It looks as though the Election Commission has been sleeping on its watch. Reports of systematic complaints from thousands of voters across the country that their names were missing from the electoral rolls need to be investigated and suitable correctives taken. In recent times, the poll body has earned a name for itself for being able to conduct clean elections even in challenging circumstances. But if the commission is unable to ensure that every eligible voter finds his name on the rolls, the rationale for its very existence as an independent constitutional authority can be called into question.
It can be no one’s case that the EC’s failure to effectively discharge its basic function is attributable to any motive. If voters in large numbers were unable to exercise their franchise, it wasn’t the result of a pre-meditated plan. But the EC’s failure to keep its staff on its toes so that they deliver a carefully updated roll at election time is a serious lapse. Fixing of accountability in the matter brooks no delay. It is pertinent to recall that the commission had specifically sought time to update rolls for the Lok Sabha election.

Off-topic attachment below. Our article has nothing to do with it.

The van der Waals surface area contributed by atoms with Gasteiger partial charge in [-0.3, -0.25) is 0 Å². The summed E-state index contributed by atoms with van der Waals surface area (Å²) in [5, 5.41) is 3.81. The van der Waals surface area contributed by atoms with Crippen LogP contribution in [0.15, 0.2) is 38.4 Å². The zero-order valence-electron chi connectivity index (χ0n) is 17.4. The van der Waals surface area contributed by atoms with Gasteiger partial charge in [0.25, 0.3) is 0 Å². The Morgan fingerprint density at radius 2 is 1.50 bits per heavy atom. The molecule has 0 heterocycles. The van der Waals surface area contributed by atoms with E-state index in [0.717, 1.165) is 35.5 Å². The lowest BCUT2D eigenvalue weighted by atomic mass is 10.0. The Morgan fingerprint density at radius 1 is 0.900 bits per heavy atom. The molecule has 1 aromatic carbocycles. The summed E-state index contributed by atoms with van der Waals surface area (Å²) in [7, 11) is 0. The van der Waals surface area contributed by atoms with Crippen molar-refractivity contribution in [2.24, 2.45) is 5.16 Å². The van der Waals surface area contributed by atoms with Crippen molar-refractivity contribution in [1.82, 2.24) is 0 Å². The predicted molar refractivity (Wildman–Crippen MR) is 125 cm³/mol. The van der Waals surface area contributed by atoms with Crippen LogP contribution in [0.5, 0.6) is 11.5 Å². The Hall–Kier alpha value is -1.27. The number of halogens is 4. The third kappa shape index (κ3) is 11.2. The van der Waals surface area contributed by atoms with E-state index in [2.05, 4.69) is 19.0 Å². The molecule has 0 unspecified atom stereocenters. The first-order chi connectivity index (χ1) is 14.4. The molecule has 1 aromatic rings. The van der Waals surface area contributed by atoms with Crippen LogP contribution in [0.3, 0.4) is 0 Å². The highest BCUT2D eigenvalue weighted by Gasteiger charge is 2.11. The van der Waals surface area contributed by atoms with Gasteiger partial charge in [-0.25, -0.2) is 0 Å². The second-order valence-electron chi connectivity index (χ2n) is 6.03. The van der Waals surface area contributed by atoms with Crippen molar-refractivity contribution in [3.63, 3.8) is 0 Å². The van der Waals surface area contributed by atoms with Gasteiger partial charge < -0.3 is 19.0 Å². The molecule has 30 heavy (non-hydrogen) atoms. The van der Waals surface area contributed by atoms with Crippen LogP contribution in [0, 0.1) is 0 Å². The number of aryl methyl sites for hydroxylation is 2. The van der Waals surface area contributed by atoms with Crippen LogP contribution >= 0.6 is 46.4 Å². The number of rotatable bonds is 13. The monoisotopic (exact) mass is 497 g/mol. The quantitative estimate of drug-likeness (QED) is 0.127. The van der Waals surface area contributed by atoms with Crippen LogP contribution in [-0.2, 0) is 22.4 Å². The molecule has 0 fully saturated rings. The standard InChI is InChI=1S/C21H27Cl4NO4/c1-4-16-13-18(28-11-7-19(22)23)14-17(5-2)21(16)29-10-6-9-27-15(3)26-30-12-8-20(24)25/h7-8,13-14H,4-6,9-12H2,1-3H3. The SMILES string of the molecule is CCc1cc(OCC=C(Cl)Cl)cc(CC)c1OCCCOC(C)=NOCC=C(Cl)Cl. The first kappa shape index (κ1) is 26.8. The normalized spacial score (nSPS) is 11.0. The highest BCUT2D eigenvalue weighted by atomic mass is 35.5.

It is hard to miss the irony that a very large number of eligible voters were unable to cast their ballot due to the EC’s malfunctioning when the president had specially exhorted electors to assert this ‘noble’ right. It appears bona fide voters have no legal remedy if their names go missing; they cannot, for instance, demand a poll postponement. But if a significant number of names are absent from the voters’ list, the electoral outcome can conceivably be affected. As such, political parties can have a valid ground for complaint. The matter is far more serious than what key EC officials of Maharashtra reportedly seem to think — that people themselves are to blame for missing names since they don’t take the trouble to check with the poll body if their names are there! Blaming the victim, as we know, is an old pastime with bureaucrats.